Engaging Anger - Part 2: Accepting

betrayal emotions guest author spirituality May 16, 2023

This is part two of a four part series on Engaging Anger as a Christian woman, written by guest author, Rachel. Read Part 1 here.

To clarify, MRC does not condone the use of anger for verbal or physical abuse.  However, it is one of the many emotions that God has given us for healthy, productive uses.

It is our hope that this series will challenge the religious norms of maladaptive coping strategies commonly used to suppress anger.  We hope, instead, to teach ways that anger, being neither good nor bad, can be integrated into healthy emotional awareness and positive uses.

Feel free to submit questions and responses using the Feedback button at the bottom of this post.

Here's Rachel... 


Bad Advice on how to be a “Good Girl”


A key part of recovery is developing a healthy relationship with Anger, but many of us struggle to do this essential task. In my earlier post, I shared some reasons why I formed a dysfunctional relationship with Anger. Those anecdotes were focused on the personal and relational, but I think there are bigger forces at play for why people, especially Christians and especially women, are likely to be uncomfortable engaging with anger. In this second post of a four-post series, I get into some misinformation about anger that gives it a bad rap.


“Don’t go to bed angry”


This “advice” is usually taken from Ephesians 4:26, which reads “In your anger, do not sin; do not let the sun go down on your anger.” I think it’s worth reconsidering the intent of this verse, especially how it’s interpreted with a modern, Western Christian lens. I believe that cultural lens - not the original intent of the verse - is where we get the saying “don’t go to bed angry.”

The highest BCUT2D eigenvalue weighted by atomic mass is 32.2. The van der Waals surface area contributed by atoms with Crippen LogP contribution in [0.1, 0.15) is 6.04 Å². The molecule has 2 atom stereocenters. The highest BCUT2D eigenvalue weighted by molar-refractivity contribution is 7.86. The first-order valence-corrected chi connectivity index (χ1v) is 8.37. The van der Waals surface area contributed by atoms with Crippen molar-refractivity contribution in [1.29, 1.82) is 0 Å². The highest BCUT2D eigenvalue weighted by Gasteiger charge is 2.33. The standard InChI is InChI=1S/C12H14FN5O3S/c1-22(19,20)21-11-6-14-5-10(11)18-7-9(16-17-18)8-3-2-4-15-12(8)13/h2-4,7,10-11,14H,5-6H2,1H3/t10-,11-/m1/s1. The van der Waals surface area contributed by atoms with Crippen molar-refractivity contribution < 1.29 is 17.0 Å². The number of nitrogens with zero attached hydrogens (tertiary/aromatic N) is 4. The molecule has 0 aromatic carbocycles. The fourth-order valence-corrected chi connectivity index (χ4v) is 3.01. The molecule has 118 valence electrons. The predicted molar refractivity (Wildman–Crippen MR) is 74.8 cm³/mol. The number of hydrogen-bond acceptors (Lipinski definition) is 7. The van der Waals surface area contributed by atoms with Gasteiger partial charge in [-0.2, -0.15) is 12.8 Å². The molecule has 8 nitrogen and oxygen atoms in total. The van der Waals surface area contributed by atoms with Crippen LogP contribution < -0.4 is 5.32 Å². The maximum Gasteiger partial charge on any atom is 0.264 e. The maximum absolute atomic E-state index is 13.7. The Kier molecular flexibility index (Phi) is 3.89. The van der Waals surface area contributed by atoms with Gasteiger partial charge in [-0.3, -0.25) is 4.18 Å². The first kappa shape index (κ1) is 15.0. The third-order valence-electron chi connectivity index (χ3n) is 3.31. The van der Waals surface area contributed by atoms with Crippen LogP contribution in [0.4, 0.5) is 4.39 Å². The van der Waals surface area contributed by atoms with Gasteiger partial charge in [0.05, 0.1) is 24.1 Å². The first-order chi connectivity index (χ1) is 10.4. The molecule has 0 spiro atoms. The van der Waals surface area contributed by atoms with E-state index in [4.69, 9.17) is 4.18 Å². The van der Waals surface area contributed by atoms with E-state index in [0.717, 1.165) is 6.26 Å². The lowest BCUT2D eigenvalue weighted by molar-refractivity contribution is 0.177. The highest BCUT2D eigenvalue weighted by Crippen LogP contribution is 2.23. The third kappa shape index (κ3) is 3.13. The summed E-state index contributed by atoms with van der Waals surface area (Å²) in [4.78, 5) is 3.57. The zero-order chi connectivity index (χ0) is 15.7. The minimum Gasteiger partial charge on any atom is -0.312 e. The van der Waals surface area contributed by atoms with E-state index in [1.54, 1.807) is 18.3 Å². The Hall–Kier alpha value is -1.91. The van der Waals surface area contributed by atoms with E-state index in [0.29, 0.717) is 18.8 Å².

I have always struggled with this advice. If my husband and I were in an argument late at night, he would push to resolve it, even citing this verse to me. I knew I was mentally and emotionally spent, and I couldn’t access the part of myself that I needed to resolve the issue, so I suggested sleeping on it. I was simply too exhausted to engage in a HEALTHY way. During my recovery journey, I learned that it’s ok to take a time out and process that anger.

But honestly, before I could even take an “anger time out”, I had to accept that anger is okay to feel. Part of my path to acceptance was dismantling harmful and false Christian teachings on anger. 


“Good Christian Girls are Meek”


Occasionally, I’ve heard seasoned couples share what tips and tricks have allowed them to stay together so long. “We never go to bed angry” frequently comes up - and it’s always said by the woman in the relationship. 

Women, hear this advice and count it as “good,” because it fits within a narrative that they’ve heard for much of their lives, which is ‘“do it all, do it perfectly, and never let them see you sweat” - in the words of Brené Brown “Listening to Shame”. In Daring Greatly, she summarizes the cultural message to women as “stay as small, sweet, and quiet as possible, and use our time and talent to look pretty.” 

While it might be easy to think that such cultural messages are a think of a prior generation, Brown’s conclusion was published in her 2012 book and shared in her 2014 TED Talk, showing her research found this narrative alive and well in modern times. 

When I think of anger personified, it’s not pretty, quiet or small. It is big, loud, sweaty, and does NOT CARE what you think is “sweet.” As I tried to reconcile my relationship with anger, I eventually had to throw this “good” Christian advice out the window. 


Better Advice for Christian Women 


For those raised in the Christian faith, especially in the more conservative, traditional, or fundamental circles, anger is positioned in direct opposition to “good girl” advice, of being meek, submissive, quiet spirit (ideas which come from passages like 1 Pet. 3:4; 1 Cor. 14:34, 35; 1 Tim. 2:11-15).